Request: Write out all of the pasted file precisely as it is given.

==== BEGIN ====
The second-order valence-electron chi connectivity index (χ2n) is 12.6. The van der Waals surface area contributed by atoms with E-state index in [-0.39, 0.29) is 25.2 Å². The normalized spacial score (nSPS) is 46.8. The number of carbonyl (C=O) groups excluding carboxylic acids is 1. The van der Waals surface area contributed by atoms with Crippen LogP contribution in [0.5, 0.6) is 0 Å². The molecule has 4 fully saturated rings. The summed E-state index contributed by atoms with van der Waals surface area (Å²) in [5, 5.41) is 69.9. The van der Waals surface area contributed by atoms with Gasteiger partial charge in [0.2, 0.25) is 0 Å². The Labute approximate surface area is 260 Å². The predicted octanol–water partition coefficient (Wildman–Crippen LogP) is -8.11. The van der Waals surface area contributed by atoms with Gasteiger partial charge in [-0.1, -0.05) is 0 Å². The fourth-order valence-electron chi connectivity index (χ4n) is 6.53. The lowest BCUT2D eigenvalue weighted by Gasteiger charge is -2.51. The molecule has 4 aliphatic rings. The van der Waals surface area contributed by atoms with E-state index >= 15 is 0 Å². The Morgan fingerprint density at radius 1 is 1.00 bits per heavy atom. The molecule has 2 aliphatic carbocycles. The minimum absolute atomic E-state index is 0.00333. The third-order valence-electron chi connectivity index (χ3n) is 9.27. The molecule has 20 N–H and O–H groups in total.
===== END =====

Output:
The second-order valence-electron chi connectivity index (χ2n) is 12.6. The van der Waals surface area contributed by atoms with E-state index in [-0.39, 0.29) is 25.2 Å². The normalized spacial score (nSPS) is 46.8. The number of carbonyl (C=O) groups excluding carboxylic acids is 1. The van der Waals surface area contributed by atoms with Crippen LogP contribution in [0.5, 0.6) is 0 Å². The molecule has 4 fully saturated rings. The summed E-state index contributed by atoms with van der Waals surface area (Å²) in [5, 5.41) is 69.9. The van der Waals surface area contributed by atoms with Gasteiger partial charge in [0.2, 0.25) is 0 Å². The Labute approximate surface area is 260 Å². The predicted octanol–water partition coefficient (Wildman–Crippen LogP) is -8.11. The van der Waals surface area contributed by atoms with Gasteiger partial charge in [-0.1, -0.05) is 0 Å². The fourth-order valence-electron chi connectivity index (χ4n) is 6.53. The lowest BCUT2D eigenvalue weighted by Gasteiger charge is -2.51. The molecule has 4 aliphatic rings. The van der Waals surface area contributed by atoms with E-state index >= 15 is 0 Å². The Morgan fingerprint density at radius 1 is 1.00 bits per heavy atom. The molecule has 2 aliphatic carbocycles. The minimum absolute atomic E-state index is 0.00333. The third-order valence-electron chi connectivity index (χ3n) is 9.27. The molecule has 20 N–H and O–H groups in total.